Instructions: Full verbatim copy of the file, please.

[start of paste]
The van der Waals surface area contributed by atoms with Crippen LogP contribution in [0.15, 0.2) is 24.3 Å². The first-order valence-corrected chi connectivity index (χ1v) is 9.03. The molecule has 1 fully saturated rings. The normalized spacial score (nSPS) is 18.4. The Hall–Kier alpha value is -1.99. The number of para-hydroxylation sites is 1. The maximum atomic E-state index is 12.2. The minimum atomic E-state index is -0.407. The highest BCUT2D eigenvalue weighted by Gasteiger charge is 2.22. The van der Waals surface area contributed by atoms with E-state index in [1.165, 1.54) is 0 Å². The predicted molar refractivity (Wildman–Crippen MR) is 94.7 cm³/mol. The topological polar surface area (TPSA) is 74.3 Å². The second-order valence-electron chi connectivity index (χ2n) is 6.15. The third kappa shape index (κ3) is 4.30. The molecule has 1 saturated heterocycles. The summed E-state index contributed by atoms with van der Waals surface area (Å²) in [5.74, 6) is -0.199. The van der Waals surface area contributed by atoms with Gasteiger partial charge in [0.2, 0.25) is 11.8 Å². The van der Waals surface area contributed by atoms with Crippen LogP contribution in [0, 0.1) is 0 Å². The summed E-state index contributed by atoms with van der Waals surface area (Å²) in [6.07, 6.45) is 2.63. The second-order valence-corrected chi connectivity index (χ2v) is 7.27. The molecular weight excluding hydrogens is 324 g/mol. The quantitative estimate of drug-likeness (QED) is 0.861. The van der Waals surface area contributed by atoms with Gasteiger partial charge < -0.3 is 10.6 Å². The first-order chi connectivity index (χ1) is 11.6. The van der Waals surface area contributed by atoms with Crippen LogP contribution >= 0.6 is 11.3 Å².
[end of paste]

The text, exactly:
The van der Waals surface area contributed by atoms with Crippen LogP contribution in [0.15, 0.2) is 24.3 Å². The first-order valence-corrected chi connectivity index (χ1v) is 9.03. The molecule has 1 fully saturated rings. The normalized spacial score (nSPS) is 18.4. The Hall–Kier alpha value is -1.99. The number of para-hydroxylation sites is 1. The maximum atomic E-state index is 12.2. The minimum atomic E-state index is -0.407. The highest BCUT2D eigenvalue weighted by Gasteiger charge is 2.22. The van der Waals surface area contributed by atoms with E-state index in [1.165, 1.54) is 0 Å². The predicted molar refractivity (Wildman–Crippen MR) is 94.7 cm³/mol. The topological polar surface area (TPSA) is 74.3 Å². The second-order valence-electron chi connectivity index (χ2n) is 6.15. The third kappa shape index (κ3) is 4.30. The molecule has 1 saturated heterocycles. The summed E-state index contributed by atoms with van der Waals surface area (Å²) in [5.74, 6) is -0.199. The van der Waals surface area contributed by atoms with Gasteiger partial charge in [0.2, 0.25) is 11.8 Å². The van der Waals surface area contributed by atoms with Crippen LogP contribution in [0, 0.1) is 0 Å². The summed E-state index contributed by atoms with van der Waals surface area (Å²) in [6.07, 6.45) is 2.63. The second-order valence-corrected chi connectivity index (χ2v) is 7.27. The molecular weight excluding hydrogens is 324 g/mol. The quantitative estimate of drug-likeness (QED) is 0.861. The van der Waals surface area contributed by atoms with Gasteiger partial charge < -0.3 is 10.6 Å². The first-order chi connectivity index (χ1) is 11.6. The van der Waals surface area contributed by atoms with Crippen LogP contribution >= 0.6 is 11.3 Å².